When I say Ashutosh Gowarikar, you think a mangnum opus...and A.R. Rahman. With his newest release, What's Your Raashee?, however, you might be pleasantly or unpleasantly surprised to see the absence of both these elements.
Number 1, this is a non-epic light-hearted romantic comedy. Number 2, Bye Bye Rahman and enter newbie Sohail, son of composer Sameer Sen (who I couldn't place immediately and had to IMDb him...but his music wasn't half bad..he gave it for Aaina and Yeh Dillagi amongst other movies). Anyway, the point is, taking debutante Sen at this high-point could have been a big risk. But fortunately, the risk pays off with a fabulously meshed 13 track album.
Yes, you saw right! 13! But all these full-length tracks don't bore you a bit. In fact, I'm pretty sure you'll be looking forward to most of them while watching the movie, after listening of course. The unique thing about the album as a whole is that each track is specially constructed for one particular character (in this case, a horoscope portrayed by Piggy Chops). Maybe it's the first time in history.
1) First up, the title track, "What's Your Raashee? (Pal Pal Dil Jisko Dhoonde)". Now, this song has the music director crooning it himself in search of that perfect girl who will take his heart. With a jazz setting, this song may be slow..but it is just the right number to start the album.
2) "Jao Na", the second track on the album can easily be termed as the best song in the entire track list. One of the best romantic songs of the year, the song works exclusively on Sen's voice and an accompanying guitar. It's the perfect song for a date and the back-up vocals by Tarannum Mallik are beautiful.
3) Geminis can rejoice for "Aaja Lehraate". For the energetic and vivacious, comes this peppy dance number (really needed in this case). This fun Indian song has just the right amount of 'westernisation' provided by pro Shaan and a new find in Bhavya Pandit. The song grows slowly under your skin, and when it does you can't help but groove to it.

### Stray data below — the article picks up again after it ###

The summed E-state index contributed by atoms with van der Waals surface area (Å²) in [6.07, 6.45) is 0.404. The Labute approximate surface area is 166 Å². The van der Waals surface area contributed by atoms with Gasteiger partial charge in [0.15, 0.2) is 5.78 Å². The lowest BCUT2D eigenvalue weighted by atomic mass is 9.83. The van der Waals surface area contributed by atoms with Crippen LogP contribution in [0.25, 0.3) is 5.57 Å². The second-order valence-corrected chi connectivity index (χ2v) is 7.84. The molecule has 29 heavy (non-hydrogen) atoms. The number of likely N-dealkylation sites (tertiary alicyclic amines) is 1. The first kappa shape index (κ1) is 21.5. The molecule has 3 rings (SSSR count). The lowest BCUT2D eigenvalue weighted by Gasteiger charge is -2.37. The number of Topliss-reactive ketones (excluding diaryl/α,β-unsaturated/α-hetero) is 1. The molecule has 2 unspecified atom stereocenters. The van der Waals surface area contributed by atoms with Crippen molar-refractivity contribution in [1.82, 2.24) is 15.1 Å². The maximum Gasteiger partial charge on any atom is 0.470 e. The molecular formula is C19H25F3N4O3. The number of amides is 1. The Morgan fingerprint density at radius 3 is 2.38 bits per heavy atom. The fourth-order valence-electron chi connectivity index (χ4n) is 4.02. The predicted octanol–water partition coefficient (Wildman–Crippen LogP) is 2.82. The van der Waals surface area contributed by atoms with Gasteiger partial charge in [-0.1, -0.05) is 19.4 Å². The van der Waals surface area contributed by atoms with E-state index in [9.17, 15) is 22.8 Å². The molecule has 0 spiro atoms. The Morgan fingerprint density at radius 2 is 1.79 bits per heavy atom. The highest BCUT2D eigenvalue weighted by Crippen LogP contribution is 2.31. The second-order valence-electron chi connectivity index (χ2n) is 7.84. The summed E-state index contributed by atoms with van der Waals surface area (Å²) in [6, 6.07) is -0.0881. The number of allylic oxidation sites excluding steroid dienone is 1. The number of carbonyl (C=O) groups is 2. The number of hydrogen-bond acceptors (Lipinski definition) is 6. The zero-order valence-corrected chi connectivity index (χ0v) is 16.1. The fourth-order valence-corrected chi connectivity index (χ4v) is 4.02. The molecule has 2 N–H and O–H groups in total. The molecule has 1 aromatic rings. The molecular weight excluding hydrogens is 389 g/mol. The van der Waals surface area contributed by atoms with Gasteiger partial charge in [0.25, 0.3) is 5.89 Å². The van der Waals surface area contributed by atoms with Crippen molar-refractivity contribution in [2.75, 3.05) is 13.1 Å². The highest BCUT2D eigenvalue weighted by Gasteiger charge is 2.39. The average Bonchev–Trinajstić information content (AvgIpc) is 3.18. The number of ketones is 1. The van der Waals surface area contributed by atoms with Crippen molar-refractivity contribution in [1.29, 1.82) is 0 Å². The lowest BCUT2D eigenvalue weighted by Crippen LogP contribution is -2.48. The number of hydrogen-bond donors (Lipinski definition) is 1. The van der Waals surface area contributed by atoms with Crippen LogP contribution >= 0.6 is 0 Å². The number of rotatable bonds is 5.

4) We're back to romance with "Bikhri Bikhri", but this time, in a very different style. An extremely melodious number, the poignancy is enhanced by the vocals of Marianne D'Cruz in the antara. This song, though similar to the styles of Rahman and Pritam all at once, is about keeping hope. And a subtle sadness limgers long after the song is over.
5) And the day the director sang...Farhan Akhtar could do it, why can't I? says Gowarikar. (I know what you're think...I just HAVE to mention Farhan Akhtar somewhere in the conversation...ooh that's twice :D). Anyway, "Maanunga Maanunga", is a very west-based song which may not be great to listen to. A situational track about the guy complying to whatever his girl wishes, and the dominating Libran girl, who won't compromise. PERIOD! (Ok, that was added by me). This song will probably prove its mettle when seen as a lot depends on how it's picturised.
6) Another love ballad in the form of "Sau Janam" by Udit Narayan, Madhushree and Sohail Sen. A beautiful composition, it reminds you of the mush churned out in past decades especially the 80s. However, it never apes any particular song and just takes you down memory lane. Interestingly, this soft melody is coupled with soft rock elements which make it very different and give it a slightly modern touch.